Kuertge, Ron. 2001. The Brimstone Journals. New York: Candlewick Press. ISBN: 0763613029
Branston High School, nicknamed Brimstone by its occupants, is a typical suburban high school in America. You have the jock, the nerd, the fat kid, the lesbian, and every other “label” high school students give each other. In The Brimstone Journals, Koertge gives readers a glimpse into the personal thoughts of each of these fifteen students by recording their thoughts and feelings in journal form.
What joins the students together, whether they know it or not, is Boyd, an angry young man with a list of “everybody who ever blew me off, flipped me off, or pissed me off” (Koertge 51). When he meets Mike, Boyd begins to plan a Columbine type event where he gets revenge against all those he thinks offended him. Other students are sucked into his plan either by joining in the attack or having their name added to the list. One student bravely thwarts Boyd’s plan, and the aftermath of the “event” showcases teenagers at their best: living in the moment. Although a few students have their lives changed like Sheila opening up to her mother about her struggle and Allison telling the counselor what her stepfather is doing to her, most students immediately go back to the frivolous cares of high school. Damon, the controlling boyfriend jock, immediately goes back to wondering when his girlfriend will come back to him. Rob still doesn’t understand why he was on the list. Even Lester, the hero of the book, contemplates his actions for a minute and then immediately thinks about going to prom with Meredith. Boyd exemplifies this even further as with one sentence he is choosing to help kill his peers and in the next, he’s thinking about a tattoo.
I was gonna drop out of school until
Mike got me to see how we need
People who can lead the foot soldiers.
Somebody the grunts can look up to.
So I’ll march up there and shake some total
Plus, Mike’s springing for a tattoo when I
get my diploma.
Although Koertge gives a voice to the average high school students in this book, the book felt incomplete in some way. Because there were fifteen voices to hear in only 113 pages, some voices were not developed completely nor did their few entries do their stories justice. However, the many voices join together cohesively to tell the unified story of a high school on the edge of an attack by one of its students. Each unique voice tells a different side or perspective of the story that the reader would not have seen if the story had been written in standard prose. The pattern of the poems (some one sentence in length while others two pages) resonates the disjointed feelings of teenagers.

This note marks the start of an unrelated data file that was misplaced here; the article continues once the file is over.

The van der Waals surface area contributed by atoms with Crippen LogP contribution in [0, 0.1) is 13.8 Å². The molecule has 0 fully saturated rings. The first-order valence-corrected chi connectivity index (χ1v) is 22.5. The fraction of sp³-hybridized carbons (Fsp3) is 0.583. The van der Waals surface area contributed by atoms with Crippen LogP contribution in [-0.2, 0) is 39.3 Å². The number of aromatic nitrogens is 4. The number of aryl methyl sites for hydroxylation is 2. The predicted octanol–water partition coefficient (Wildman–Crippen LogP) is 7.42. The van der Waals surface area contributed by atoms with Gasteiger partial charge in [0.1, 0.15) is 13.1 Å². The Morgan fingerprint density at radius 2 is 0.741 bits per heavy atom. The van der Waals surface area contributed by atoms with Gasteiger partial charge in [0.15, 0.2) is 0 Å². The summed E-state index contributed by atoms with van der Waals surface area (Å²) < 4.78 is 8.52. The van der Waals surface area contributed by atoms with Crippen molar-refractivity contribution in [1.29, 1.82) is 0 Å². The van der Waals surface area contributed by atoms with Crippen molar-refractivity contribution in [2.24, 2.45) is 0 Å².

Each day, millions of teens around the country go to school with different problems and situations in which they feel isolated and alone. In this book, Koertge gives them a voice. Before reading the book, a history, psychology, or English teacher could have an introduction lesson using articles out of today's newspapers and magazines about students committing violent acts at school. The events in recent history make the book relevant to today's teen. Because the poems are short and the book a fast read, the teacher should read the whole book with the class in order to see the full ramifications of the character's action. In addition to great discussions about life, fitting in, and isolation, the poems lend themselves to discussions about character traits, development, and change throughout a story. Comparing the change in Allison to the lack of concern by Rob clearly shows character development and the lack of it. Finally, students can then write about their own struggles and perhaps even get some help if they need it.